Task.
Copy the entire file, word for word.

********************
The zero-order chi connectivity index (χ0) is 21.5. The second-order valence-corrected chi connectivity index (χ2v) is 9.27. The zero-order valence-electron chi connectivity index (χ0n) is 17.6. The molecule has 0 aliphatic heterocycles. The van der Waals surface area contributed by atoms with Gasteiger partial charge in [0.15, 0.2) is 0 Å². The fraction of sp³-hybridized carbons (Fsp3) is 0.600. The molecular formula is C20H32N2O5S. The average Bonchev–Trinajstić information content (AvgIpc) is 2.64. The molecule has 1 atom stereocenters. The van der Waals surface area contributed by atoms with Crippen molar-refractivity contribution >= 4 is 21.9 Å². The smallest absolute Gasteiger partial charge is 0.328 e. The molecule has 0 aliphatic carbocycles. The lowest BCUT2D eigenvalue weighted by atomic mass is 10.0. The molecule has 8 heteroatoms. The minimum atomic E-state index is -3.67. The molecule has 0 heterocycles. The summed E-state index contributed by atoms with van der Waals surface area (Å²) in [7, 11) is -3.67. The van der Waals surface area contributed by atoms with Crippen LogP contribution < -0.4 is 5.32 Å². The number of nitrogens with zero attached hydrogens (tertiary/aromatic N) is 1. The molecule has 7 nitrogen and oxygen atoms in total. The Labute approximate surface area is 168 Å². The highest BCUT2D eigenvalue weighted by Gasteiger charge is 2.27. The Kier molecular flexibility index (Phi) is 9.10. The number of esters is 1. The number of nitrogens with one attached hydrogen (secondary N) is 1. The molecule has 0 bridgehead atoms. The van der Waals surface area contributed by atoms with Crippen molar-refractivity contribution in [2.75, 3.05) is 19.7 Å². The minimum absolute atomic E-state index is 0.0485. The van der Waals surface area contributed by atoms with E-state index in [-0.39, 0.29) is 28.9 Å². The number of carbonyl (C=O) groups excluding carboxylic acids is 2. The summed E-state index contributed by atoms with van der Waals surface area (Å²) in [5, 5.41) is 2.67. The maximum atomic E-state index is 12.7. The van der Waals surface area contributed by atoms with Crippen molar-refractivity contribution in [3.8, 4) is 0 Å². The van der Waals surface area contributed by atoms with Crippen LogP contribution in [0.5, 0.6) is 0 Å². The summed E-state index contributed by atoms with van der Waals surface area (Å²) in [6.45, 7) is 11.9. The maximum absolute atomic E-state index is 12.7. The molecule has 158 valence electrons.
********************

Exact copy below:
The zero-order chi connectivity index (χ0) is 21.5. The second-order valence-corrected chi connectivity index (χ2v) is 9.27. The zero-order valence-electron chi connectivity index (χ0n) is 17.6. The molecule has 0 aliphatic heterocycles. The van der Waals surface area contributed by atoms with Gasteiger partial charge in [0.15, 0.2) is 0 Å². The fraction of sp³-hybridized carbons (Fsp3) is 0.600. The molecular formula is C20H32N2O5S. The average Bonchev–Trinajstić information content (AvgIpc) is 2.64. The molecule has 1 atom stereocenters. The van der Waals surface area contributed by atoms with Crippen molar-refractivity contribution >= 4 is 21.9 Å². The smallest absolute Gasteiger partial charge is 0.328 e. The molecule has 0 aliphatic carbocycles. The lowest BCUT2D eigenvalue weighted by atomic mass is 10.0. The molecule has 8 heteroatoms. The minimum atomic E-state index is -3.67. The molecule has 0 heterocycles. The summed E-state index contributed by atoms with van der Waals surface area (Å²) in [7, 11) is -3.67. The van der Waals surface area contributed by atoms with Crippen LogP contribution < -0.4 is 5.32 Å². The number of nitrogens with zero attached hydrogens (tertiary/aromatic N) is 1. The molecule has 7 nitrogen and oxygen atoms in total. The Labute approximate surface area is 168 Å². The highest BCUT2D eigenvalue weighted by Gasteiger charge is 2.27. The Kier molecular flexibility index (Phi) is 9.10. The number of esters is 1. The number of nitrogens with one attached hydrogen (secondary N) is 1. The molecule has 0 bridgehead atoms. The van der Waals surface area contributed by atoms with Crippen molar-refractivity contribution in [2.75, 3.05) is 19.7 Å². The minimum absolute atomic E-state index is 0.0485. The van der Waals surface area contributed by atoms with E-state index in [-0.39, 0.29) is 28.9 Å². The number of carbonyl (C=O) groups excluding carboxylic acids is 2. The summed E-state index contributed by atoms with van der Waals surface area (Å²) in [5, 5.41) is 2.67. The maximum atomic E-state index is 12.7. The van der Waals surface area contributed by atoms with Crippen molar-refractivity contribution in [3.8, 4) is 0 Å². The van der Waals surface area contributed by atoms with Crippen LogP contribution in [0.5, 0.6) is 0 Å². The summed E-state index contributed by atoms with van der Waals surface area (Å²) in [6.45, 7) is 11.9. The maximum absolute atomic E-state index is 12.7. The molecule has 158 valence electrons.